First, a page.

levi took his nephew Chester cowles to live with 
him and run the farm. 



the history of 
stockbridge house 



the agricultural college 

in 1 860 levi stockbridge of hadley and william 
smith dark of amherst college were elected to a 
committee by the state board of agriculture, these 
men represented those interested in having an agri- 
cultural college on the banks of the Connecticut 
river, the signing by president lincoln of the 
morrill land grant act in 1862 sparked the state 
board, on april 28, 1863, the charter for the new 
agricultural college was granted by the general 
court. 

when the college trustees visited amherst to 
inspect the farms they were addressed by levi 
stockbridge, w.s. dark and president w.a. 
Stearns of amherst college, the debate over the 
location of the college continued to September 1 3 
when amherst was selected as the site, on October 
3, 1864, Chester cowles sold his house and land to 
the trustees of massachusetts agricultural college. 

our first president, henry flagg french, and 
his fifteen-year-old son, daniel Chester french, 
moved into the house built by samuel boltwood to 
direct the initial planning of the college, late in 
1866 paul ansel chadbourne was elected president 
and levi stockbridge, the first farm superintendent 
and instructor of agriculture, moved into the house 
which now bears his name, for fifteen years, under 
three presidents, stockbridge lived in his house and 
served as teacher and administrator of the infant 
college, president william s. dark left amherst in 
1 876-77 to found the imperial college of agriculture 
in sapporo, japan, leaving the reins of the college 
to stockbridge. charles 1. flint, our fourth presi- 
dent, relied heavily upon the administrative abilities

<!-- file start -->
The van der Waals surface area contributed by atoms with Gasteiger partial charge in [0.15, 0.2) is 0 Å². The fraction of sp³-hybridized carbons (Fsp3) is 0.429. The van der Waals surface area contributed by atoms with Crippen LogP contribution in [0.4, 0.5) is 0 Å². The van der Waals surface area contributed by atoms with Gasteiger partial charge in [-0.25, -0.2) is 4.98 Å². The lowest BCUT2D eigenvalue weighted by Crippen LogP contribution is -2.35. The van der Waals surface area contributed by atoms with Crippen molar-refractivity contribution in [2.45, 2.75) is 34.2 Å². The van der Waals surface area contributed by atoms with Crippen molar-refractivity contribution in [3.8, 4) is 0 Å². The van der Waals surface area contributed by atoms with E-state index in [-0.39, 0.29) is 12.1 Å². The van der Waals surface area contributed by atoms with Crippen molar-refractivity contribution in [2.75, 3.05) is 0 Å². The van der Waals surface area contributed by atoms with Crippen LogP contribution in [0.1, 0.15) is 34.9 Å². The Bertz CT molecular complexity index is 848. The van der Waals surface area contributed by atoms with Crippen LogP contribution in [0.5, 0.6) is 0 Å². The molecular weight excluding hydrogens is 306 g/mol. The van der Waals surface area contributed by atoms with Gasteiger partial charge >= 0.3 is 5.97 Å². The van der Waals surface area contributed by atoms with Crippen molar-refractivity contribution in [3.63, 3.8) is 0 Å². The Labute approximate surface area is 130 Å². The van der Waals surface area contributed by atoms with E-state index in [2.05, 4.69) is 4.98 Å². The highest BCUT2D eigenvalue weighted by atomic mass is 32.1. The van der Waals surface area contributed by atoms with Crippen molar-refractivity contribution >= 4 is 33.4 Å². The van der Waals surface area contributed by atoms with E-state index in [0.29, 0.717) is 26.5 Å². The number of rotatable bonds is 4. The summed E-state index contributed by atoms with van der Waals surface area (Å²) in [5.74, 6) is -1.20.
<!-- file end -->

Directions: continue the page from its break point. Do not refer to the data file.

of levi stockbridge. 

from his office in the chamber over the wood- 
shed, stockbridge paid the employees, wrote lectures, 
planned experiments, and greeted students, faculty, 
and visitors, so great was his contribution and 
ability that levi stockbridge, the hadley farmer, was 
elected fifth president of the college. 

sumner dickinson, in charge of the horticultur- 
al barn, moved in after stockbridge resigned, dick- 
inson's son, lawrence sumner dickinson, raised in 
the house, later taught turf maintenance and found- 
ed what has become the recognized student organization 
ofliice. lawrence s. dickinson and his wife 
edith m. resided in the house in 1914 while waiting 
for their house to be built, where she resides today 
at 28 farview way. 

a college employee, with his wife and daughter, 
lived in the house for a few years, the house was 
neglected till president hugh potter baker had it 
restored in 1934. since then it has housed the 
faculty club, in 1948 the shade tree laboratory was 
adjoined to the southwest comer and extends westerly 
by dark hall toward the morrill science center. 

from the westerly windows of the copper 
kettle, umass students can watch faculty going into 
and out of the calm of this retreat on a bustling 
university campus.